Upon magical branches of beasts and spells, for Artie, something is definitely not adding up.
Welcome to the wonderful adventures of Camp Arbor—they’re dying to meet you! When Magic Follows Midnight is a fast paced, easy read with a delightful twist threaded throughout. Every page is filled with relatable characters and charming friendships.
“Dying was horrible.”
– Artie, When Magic Follows Midnight
With those three opening words, Dane’s middle grade fantasy leaps straight into the whodunnit action. Artie is human. Artie is scared. He’s the first human at a magical camp and feels like he might fail or stand out too much. Ironic, if you know how the rest of this story goes! At least we can place the blame on his peers—dwarves and elves—who insist he do the wrong thing, time and again. Ah peer pressure, you are a heartless beast!
It’s lovely to see Artie continually acknowledge and work through various anxiety symptoms. Young readers will recognize and connect with their own struggles, normalising some tough emotions that can be hard to admit in real life. Right from the first night, his anxiety and fear go to war with the burning desire to fit in. Let’s face it folks, who can say they’ve never been there? For this character, every poor choice and disastrous consequence accelerates his growth in confidence and asserts his right to be at camp.
“But I didn’t feel remorse at the decision, instead—for the first time in my life—I felt a part of something, doing what needed to be done because it was right, not because it was safe.”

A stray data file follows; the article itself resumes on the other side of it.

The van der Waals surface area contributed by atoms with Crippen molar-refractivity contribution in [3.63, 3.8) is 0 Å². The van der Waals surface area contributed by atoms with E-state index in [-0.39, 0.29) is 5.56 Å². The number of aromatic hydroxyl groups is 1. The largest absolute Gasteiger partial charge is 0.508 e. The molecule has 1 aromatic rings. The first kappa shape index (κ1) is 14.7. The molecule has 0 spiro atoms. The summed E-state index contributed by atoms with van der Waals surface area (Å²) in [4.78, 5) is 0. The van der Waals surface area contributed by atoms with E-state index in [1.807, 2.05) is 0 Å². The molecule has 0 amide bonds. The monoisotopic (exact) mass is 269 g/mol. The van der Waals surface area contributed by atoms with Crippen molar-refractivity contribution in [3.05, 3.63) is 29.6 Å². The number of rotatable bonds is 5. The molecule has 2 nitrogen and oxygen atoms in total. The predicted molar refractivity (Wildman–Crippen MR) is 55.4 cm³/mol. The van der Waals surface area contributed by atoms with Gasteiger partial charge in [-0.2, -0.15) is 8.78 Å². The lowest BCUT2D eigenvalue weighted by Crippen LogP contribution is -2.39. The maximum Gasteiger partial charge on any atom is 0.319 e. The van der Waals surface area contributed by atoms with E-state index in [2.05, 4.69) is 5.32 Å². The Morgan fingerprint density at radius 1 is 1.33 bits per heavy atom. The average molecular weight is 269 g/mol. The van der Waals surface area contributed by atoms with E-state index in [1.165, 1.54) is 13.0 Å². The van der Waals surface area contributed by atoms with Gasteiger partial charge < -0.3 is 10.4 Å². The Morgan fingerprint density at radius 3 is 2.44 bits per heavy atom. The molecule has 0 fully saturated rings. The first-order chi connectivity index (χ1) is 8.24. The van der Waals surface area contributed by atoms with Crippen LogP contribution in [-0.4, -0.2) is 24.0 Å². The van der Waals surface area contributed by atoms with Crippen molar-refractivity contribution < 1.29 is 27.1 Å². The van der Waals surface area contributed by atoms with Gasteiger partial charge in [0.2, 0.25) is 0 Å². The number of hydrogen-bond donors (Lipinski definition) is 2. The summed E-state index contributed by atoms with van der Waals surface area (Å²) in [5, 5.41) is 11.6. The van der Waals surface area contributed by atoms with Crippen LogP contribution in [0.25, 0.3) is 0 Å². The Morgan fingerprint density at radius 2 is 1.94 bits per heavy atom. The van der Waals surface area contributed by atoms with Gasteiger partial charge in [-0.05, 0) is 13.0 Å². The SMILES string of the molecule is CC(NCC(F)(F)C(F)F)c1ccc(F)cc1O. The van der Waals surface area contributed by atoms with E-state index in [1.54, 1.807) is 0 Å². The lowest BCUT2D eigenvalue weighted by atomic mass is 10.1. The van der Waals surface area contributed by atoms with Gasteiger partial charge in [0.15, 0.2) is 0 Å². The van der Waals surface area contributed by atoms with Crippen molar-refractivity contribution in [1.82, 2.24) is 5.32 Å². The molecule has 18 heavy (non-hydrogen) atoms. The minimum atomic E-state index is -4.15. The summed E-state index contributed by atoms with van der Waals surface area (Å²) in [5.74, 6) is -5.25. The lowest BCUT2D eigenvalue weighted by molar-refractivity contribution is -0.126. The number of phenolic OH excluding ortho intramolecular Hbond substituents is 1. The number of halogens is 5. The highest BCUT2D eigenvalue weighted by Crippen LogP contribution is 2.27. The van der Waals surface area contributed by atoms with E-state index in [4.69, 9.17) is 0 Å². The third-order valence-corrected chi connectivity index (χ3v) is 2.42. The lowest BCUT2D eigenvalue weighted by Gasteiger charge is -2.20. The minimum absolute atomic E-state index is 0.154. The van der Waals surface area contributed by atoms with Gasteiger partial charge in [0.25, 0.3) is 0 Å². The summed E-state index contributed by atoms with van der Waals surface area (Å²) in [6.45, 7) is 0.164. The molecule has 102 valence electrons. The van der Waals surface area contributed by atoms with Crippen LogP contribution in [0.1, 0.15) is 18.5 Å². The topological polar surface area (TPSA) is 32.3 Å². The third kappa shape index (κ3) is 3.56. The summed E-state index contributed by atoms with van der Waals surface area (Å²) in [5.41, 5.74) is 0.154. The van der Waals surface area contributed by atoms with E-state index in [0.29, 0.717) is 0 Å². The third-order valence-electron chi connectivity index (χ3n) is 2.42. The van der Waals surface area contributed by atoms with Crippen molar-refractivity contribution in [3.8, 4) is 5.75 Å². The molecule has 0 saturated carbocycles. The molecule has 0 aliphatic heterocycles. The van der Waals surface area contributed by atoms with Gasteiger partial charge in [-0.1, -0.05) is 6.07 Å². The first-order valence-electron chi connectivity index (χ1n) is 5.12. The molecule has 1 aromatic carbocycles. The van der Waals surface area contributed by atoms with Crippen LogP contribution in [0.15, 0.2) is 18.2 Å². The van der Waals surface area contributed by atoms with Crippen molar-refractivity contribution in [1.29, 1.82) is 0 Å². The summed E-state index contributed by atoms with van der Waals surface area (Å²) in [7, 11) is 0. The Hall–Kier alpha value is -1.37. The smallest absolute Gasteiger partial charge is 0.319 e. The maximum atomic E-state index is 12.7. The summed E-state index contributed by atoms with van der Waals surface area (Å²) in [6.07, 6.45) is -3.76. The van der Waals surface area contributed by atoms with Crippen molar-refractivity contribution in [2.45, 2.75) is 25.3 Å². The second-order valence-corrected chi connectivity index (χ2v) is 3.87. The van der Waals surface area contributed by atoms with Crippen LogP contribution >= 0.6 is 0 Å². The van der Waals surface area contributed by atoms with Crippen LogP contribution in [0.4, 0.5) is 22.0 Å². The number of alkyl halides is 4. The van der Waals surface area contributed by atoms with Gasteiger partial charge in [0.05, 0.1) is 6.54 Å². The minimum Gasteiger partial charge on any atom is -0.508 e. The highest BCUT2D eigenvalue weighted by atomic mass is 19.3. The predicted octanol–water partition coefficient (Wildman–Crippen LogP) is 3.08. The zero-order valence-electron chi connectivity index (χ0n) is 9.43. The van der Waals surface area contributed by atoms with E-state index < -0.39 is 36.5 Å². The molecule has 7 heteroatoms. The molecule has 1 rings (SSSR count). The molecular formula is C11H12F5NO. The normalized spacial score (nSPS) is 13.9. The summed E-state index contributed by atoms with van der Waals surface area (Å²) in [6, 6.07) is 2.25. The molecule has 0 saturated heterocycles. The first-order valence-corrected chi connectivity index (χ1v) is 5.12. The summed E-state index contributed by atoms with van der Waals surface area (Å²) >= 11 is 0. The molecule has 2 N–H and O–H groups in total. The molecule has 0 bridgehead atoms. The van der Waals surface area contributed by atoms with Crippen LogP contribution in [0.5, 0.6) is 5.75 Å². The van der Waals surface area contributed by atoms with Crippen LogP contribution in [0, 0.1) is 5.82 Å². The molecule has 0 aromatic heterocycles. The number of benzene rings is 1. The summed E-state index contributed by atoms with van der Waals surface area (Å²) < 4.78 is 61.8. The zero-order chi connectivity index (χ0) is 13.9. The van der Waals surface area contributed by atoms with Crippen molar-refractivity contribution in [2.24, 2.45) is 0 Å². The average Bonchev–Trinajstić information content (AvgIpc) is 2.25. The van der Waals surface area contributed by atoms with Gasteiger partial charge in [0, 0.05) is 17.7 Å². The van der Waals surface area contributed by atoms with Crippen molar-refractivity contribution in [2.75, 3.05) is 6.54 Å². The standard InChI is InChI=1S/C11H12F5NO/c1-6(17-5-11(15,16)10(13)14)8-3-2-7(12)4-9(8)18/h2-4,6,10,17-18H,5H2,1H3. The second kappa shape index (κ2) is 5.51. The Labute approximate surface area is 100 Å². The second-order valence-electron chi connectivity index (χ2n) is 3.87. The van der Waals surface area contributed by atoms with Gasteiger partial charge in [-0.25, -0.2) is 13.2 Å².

-Artie, When Magic Follows Midnight
Each character is unique in their personality and recognisable in those we know. The many ups and downs of emotion are laid out in an obvious way, so there’s no chance young readers could miss the cues. The same easy language helps this colourful story dip into a lighthearted commentary on some challenging themes. Elves and dwarves don’t get along, yet their witty banter often lit my smile while simultaneously displaying how racism can be overcome in the simplest relationships—such as the school yard—by getting to know those who are different from you. Dane encourages readers to take the chance; that you never know who might turn out to be your best friend.
“You’re not too bad, for an elf.”
-Murney, When Magic Follows Midnight
I love that grown-up mental health gets a look in with this book. The bad guys aren’t nearly as fantastical as you might expect, and honestly the story is all the better for it. Artie and the gang witness the struggles of adults in various situations. Some of these are your basic good vs evil—quests for power—others throw some light on the sorrow and desperation of loss. Dane portrays that adults don’t always have it together, nor are they always what they seem, and sometimes shouldn’t be trusted. Every one of these messages is simple in its delivery, letting the reader unpack them a bit at a time, along with what a wogle is, and why dwarfs like cherry pie so much.
When Magic Follows Midnight throws us into a fascinating world of magic, beasts and friendships, while ensuring the harder themes are easily digestible for younger audiences. The pages never stop turning. Each chapter drops a mini cliffhanger, artfully designed to make even the big kid in me late to bed! Needless to say, Artie and his tree of unearthly delights will capture your young readers and hold them all the way to the final page.